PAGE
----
The result is faster-loading pages, more powerful Web applications, and another round in the browser performance competition with Microsoft’s Internet Explorer, Mozilla’s Firefox, Apple’s Safari, and Opera.
“Crankshaft uses adaptive compilation to improve both start-up time and peak performance. The idea is to heavily optimize code that is frequently executed and not waste time optimizing code that is not,” Google programmers Kevin Millikin and Florian Schneider said yesterday in a company blog post.
All these areas and more are getting ever more attention. And if it wasn’t clear what’s at stake, look no further than Google’s Chrome OS and Chrome Web Store. The first is a browser-based operating system that runs Web apps only; the second is a distribution mechanism to find and buy those apps.
There are plenty of uncertainties about how well Google will succeed in its ambition to transform the Web into a foundation for applications, not just static Web sites. But there are some things that aren’t so unclear: more and more of people’s work and personal life is being spent doing things within a browser. That trend is enabled by better performance and, at the same time, encourages even more advances.
The programmers specifically pointed to improvements in Gmail loading times, which I’ve found excruciatingly slow in recent months. However, my not-terribly-reliable stopwatch tests showed Crankshaft actually slower with that site: 2.4 seconds to load on an average of five runs loading Gmail on Chrome Canary 10.0.603.3 compared with 2.1 seconds for the newest stable version of Chrome, Chrome 8.0.552.215. Given the variability in the results (less than 2 seconds to more than 3), though, I wouldn’t read too much into that result.
Here, Crankshift definitely shows a difference, except on the SunSpider test whose influence has waned as browser makers’ advancements have rendered it out of date. Bear in mind, though, that this was a test just on a single machine, a quad-core Dell Studio XPS 16 with 6GB of memory and that other machines will produce different results.
Browser benchmarks are a thorny issue. It’s always tough to represent the full breadth of computing challenges in a single convenient test, and there’s always the risk that engineers will design products for good benchmark scores even when the approach has little or no bearing on real-world work. Indeed, Firefox leveled benchmark engineering charges at Microsoft with IE9.
Chrome is gaining in popularity, on the verge of 10 percent of browser usage on the Web today for third place after IE and Firefox. It took years and a somewhat subversive effort to convince Google Chief Executive Eric Schmidt that the company should release a browser, but it’s clearly a force to be reckoned with on the Net.
Originally posted at Deep Tech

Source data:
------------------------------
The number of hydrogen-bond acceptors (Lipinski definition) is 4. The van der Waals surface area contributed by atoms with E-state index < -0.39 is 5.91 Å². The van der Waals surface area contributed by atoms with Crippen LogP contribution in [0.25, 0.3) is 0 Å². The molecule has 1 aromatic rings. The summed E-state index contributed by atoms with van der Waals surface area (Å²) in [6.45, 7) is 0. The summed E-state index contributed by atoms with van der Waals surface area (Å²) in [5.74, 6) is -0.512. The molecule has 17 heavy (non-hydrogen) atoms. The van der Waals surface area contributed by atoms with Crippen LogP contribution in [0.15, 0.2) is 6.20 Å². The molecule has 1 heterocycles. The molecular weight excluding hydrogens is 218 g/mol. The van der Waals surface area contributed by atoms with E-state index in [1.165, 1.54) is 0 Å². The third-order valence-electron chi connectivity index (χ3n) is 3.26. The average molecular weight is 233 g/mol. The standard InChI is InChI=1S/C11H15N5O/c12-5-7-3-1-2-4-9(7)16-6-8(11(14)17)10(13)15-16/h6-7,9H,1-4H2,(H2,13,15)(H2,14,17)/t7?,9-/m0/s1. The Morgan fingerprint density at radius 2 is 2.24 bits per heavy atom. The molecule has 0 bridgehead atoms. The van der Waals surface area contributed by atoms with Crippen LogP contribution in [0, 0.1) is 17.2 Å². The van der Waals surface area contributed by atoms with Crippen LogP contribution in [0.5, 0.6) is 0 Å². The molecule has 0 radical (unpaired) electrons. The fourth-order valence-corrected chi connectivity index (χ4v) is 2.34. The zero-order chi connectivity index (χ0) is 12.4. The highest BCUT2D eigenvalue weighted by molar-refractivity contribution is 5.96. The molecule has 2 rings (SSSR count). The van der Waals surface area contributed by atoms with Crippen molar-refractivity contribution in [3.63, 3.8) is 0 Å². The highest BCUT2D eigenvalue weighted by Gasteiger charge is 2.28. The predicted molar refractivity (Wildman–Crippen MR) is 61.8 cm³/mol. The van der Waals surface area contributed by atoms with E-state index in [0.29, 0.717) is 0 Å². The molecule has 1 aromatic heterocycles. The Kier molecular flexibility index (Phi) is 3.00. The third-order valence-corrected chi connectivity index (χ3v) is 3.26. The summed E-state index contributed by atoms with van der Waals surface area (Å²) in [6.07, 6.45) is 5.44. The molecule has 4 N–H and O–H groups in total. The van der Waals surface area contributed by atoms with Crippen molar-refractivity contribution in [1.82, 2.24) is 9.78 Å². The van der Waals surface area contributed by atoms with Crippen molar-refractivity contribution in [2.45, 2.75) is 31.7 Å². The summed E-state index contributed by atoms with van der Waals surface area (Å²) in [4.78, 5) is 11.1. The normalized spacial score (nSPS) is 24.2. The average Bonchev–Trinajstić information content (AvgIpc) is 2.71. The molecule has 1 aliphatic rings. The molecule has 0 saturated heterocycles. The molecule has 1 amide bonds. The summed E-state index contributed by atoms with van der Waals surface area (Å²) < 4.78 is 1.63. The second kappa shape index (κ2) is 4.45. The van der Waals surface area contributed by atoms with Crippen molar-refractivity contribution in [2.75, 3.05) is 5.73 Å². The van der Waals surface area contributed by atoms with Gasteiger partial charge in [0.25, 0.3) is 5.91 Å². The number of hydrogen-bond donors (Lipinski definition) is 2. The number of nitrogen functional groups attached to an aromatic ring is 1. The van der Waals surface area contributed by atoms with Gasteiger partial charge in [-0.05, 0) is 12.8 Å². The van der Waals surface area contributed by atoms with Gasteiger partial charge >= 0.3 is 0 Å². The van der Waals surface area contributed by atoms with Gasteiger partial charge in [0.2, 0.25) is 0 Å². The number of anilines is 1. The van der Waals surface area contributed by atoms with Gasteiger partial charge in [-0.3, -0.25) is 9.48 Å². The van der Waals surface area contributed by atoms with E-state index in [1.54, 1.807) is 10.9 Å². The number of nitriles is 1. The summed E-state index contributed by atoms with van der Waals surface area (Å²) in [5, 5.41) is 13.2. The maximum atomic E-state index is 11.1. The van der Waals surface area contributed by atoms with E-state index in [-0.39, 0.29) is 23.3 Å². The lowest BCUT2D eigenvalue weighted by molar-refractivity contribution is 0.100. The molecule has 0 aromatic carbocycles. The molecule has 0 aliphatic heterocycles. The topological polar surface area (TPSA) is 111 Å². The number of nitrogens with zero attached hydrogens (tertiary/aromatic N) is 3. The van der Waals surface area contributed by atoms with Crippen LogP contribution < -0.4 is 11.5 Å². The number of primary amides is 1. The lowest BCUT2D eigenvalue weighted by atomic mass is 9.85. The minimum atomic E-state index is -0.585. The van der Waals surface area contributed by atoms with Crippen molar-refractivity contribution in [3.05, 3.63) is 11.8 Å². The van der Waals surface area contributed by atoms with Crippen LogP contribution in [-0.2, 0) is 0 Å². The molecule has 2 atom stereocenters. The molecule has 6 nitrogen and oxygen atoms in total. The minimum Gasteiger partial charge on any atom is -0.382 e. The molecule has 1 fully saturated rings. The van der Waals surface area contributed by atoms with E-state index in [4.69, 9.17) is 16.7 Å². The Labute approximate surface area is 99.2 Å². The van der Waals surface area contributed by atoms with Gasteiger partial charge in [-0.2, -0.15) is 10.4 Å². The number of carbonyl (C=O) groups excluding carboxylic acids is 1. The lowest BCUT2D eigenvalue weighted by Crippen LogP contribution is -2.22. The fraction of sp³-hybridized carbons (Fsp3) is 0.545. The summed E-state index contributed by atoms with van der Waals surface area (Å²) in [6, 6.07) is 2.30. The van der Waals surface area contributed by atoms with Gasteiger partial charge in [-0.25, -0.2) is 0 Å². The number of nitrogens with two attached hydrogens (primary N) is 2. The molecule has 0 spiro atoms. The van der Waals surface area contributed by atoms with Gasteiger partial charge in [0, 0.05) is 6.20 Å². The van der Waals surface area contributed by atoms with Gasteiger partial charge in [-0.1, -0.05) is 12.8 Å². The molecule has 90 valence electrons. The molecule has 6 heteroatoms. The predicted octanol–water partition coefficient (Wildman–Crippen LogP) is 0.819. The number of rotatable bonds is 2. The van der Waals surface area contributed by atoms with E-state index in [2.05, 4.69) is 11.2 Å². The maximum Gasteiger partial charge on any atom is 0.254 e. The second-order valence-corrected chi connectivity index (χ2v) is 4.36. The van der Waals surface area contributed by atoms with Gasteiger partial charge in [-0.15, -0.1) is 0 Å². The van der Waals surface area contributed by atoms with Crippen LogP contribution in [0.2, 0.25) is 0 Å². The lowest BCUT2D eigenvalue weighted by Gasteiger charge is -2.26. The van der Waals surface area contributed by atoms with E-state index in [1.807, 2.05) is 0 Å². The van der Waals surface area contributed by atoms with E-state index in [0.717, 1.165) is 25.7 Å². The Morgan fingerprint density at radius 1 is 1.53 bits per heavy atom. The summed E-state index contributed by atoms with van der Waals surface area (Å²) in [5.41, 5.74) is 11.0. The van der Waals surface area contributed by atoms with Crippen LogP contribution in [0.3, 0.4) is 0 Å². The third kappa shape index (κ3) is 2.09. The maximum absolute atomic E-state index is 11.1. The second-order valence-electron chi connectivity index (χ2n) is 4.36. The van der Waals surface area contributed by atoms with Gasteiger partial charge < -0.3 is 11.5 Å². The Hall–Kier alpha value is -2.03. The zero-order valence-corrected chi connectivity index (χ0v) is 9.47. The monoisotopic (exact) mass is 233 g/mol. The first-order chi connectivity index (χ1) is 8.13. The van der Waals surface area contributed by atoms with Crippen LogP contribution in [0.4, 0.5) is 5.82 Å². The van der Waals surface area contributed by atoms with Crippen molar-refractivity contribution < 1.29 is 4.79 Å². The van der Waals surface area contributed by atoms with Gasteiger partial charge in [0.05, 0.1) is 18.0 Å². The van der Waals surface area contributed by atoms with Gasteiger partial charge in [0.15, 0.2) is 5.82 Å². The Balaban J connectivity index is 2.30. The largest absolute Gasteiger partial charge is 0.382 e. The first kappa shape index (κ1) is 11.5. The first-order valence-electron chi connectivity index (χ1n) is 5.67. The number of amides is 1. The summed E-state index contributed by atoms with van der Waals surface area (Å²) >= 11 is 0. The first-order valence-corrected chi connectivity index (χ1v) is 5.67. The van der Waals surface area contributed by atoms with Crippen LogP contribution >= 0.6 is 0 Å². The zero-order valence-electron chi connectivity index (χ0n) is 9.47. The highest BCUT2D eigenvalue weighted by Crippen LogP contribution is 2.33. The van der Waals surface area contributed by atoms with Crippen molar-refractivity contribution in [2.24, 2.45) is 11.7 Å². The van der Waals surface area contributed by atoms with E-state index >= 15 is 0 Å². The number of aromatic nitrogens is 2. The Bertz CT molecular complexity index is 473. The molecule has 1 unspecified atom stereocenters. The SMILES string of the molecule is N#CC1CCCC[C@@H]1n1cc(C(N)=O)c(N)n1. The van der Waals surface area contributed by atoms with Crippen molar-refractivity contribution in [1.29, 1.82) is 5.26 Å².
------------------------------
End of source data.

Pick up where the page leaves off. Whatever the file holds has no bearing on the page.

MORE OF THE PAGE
The Google Chrome Web Store, which went live today, is a big gift to Web developers: it’s a marketplace, like Apple’s iOS App Store and Google’s Android Market, that lets developers put their apps in a place where users and buyers are likely to be looking for them. It also collects money on developers’ behalves.
Screenshot by Rafe Needleman/CNET)
Unlike most of the apps for iOS or Android, developers don’t really have to program a new app for the Google Web Store to get it into the market. Especially in this early stage of the store, many of the “apps” are nothing more than Web sites–just as free as the sites you get to by typing a URL, and in many cases just as unexciting.
But the store does give developers a new avenue to put their best Web work into a well-organized market, and it also goads developers to work on building HTML5 apps for the Web-centric Chrome OS Netbooks, which are expected to arrive in mid-2011. Apps you buy in the Chrome Web Store will be waiting in your account if you should get one of those Netbooks in the future.
While most of the apps currently in the Web Store are nothing more than Web links, some, like the Gilt shopping app and the Sports Illustrated sports photo viewer, feel and run like actual installed apps of the iPad variety. Set Chrome up to run in full-screen mode and you’ll not know the difference.
Google store a nonprofit?
Google Engineering Director Linus Upson told me about a few of the things that set the Chrome Web Store apart from the other big Web stores. First, he says, while the Chrome Store does collect a fee when it sells an app, Google does not aim to make its store a profit center. “We collect only enough to cover our costs,” Upson says. Also, there are several types of payments that Google can process for developers: up-front purchasing of an app, recurring subscription fees, and in-app add-on purchases are all possible. The Store uses Google Checkout to handle billing. Developers can also put Google ads into their apps–that’s where Google will make more of its money.